Kaleb Trask leading the Steamers attack

Kaleb Trask and Tevita Mafileo. Photo: Peter White.

Sometimes it’s not just the winning that matters, but how the game is played.

Bay of Plenty rugby has traditionally been all about tough, uncompromising but small forward packs with dazzling backlines working off about 30 per cent possession.

Over the decades since Bay of Plenty won the National Championship in 1976 not much joy has come the way of the loyal fans, apart from a Ranfurly Shield win in 2004 and close calls on dazzling nights against touring teams like the British and Irish Lions in 2005.

But the 2019 season is turning out to be something special.

From nine games played, the Steamers have won seven. It should be eight but for a missed simple conversion by Dan Hollinshead against Wellington at Rotorua International Stadium.

This Saturday in Tauranga the Steamers play Hawke’s Bay in a top-of-the-table clash in the Mitre 10 Cup Championship that will have a major bearing when home semi-finals are decided.

Rugby fans throughout New Zealand are being entertained by the brilliant counter-attacking flair of the 2019 Steamers.

The brilliant unpredictable back play that epitomised the best teams of the past is back with a vengeance.

Greats of Bay teams like winger Graeme Moore, fullback Greg Rowlands and centre Eddie Stokes would have fitted in well with this current crop of players.

In Sunday’s scintillating 46-22 win over Northland in Whangarei Chase Tiatia and Emoni Narawa were in a class of their own, cutting merry capers through the Taniwha.

Not far behind those two was one of Rotorua’s favourite sons in first-five Kaleb Trask.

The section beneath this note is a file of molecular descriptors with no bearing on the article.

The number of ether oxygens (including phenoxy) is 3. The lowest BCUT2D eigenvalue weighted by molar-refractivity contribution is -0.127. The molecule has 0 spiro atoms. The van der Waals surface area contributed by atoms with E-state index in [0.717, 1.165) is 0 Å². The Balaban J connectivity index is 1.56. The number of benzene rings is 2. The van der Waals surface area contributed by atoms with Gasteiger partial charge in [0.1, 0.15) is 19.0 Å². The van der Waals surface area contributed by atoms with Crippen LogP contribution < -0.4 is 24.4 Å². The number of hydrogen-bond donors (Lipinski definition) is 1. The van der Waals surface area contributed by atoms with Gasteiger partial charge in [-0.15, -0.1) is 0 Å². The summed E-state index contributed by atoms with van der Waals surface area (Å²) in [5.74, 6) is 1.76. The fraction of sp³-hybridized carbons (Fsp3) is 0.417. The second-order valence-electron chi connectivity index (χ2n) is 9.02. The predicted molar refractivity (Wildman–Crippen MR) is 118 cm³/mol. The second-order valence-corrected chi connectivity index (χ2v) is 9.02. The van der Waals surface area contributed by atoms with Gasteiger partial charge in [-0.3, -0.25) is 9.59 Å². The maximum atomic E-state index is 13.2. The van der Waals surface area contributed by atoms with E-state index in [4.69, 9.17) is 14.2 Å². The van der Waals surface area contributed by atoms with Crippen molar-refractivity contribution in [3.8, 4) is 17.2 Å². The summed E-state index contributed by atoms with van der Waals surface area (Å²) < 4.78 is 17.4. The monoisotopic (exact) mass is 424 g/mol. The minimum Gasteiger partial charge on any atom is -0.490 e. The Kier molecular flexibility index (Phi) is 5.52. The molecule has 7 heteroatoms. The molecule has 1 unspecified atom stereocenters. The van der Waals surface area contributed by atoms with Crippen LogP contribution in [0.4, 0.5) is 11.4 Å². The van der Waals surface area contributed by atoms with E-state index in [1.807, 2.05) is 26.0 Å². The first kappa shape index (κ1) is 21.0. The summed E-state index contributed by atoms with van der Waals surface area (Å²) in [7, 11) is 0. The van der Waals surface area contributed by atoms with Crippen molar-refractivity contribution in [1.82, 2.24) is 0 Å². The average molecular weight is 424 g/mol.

After a lengthy break to get a troublesome leg injury right he was at his imperious best on Sunday in easily his best game for the Steamers.

When I first saw him play for Rotorua Boys’ High First XV I thought he was a future All Black and nothing since has changed my view on that.

More time running the backline and sharpening up his goalkicking will help him make the next step to Super Rugby and onwards.

It was interesting that against Northland he started at first-five and Cole Forbes at fullback.

Both the NZ Under-20 reps played against each other in interchangeable positions at school – Kaleb at fullback for Rotorua Boys’ and Cole at first-five for Tauranga Boys’ College.

One of the many joys to be found in the Mitre 10 Cup is watching First XV stars make the transition to the next level. Cole’s halfback at Tauranga Boys’ Leroy Carter played well as a substitute against Northland.

It was also good to see Tevita Mafileo back in action on Sunday. The burly prop played in the same NZ Under-20 side as Kaleb but has been out with injury issues for most of the season. He is another special talent.

Not to be outdone by the Steamers were the Bay of Plenty Volcanix women who defeated Waikato 26-21 in Hamilton on Saturday live on SKY Sport.

It was their first win of this Farah Palmer Cup season. It means both the men’s and women’s Chiefs Country Cups are safely in Bay of Plenty’s possession until next season.

The key moment in the game came from the kick-off to start the second half. Waikato secured the ball and tried a sweeping backline movement that broke down with a poor pass that flying Volcanix winger Natalie Walford picked up to race 40 metres to score.

The conversion put the Volcanix out to a handy 19-8 lead they never looked like relinquishing for the rest of the match.

* Information on this weekend’s matches: www.boprugby.co.nz

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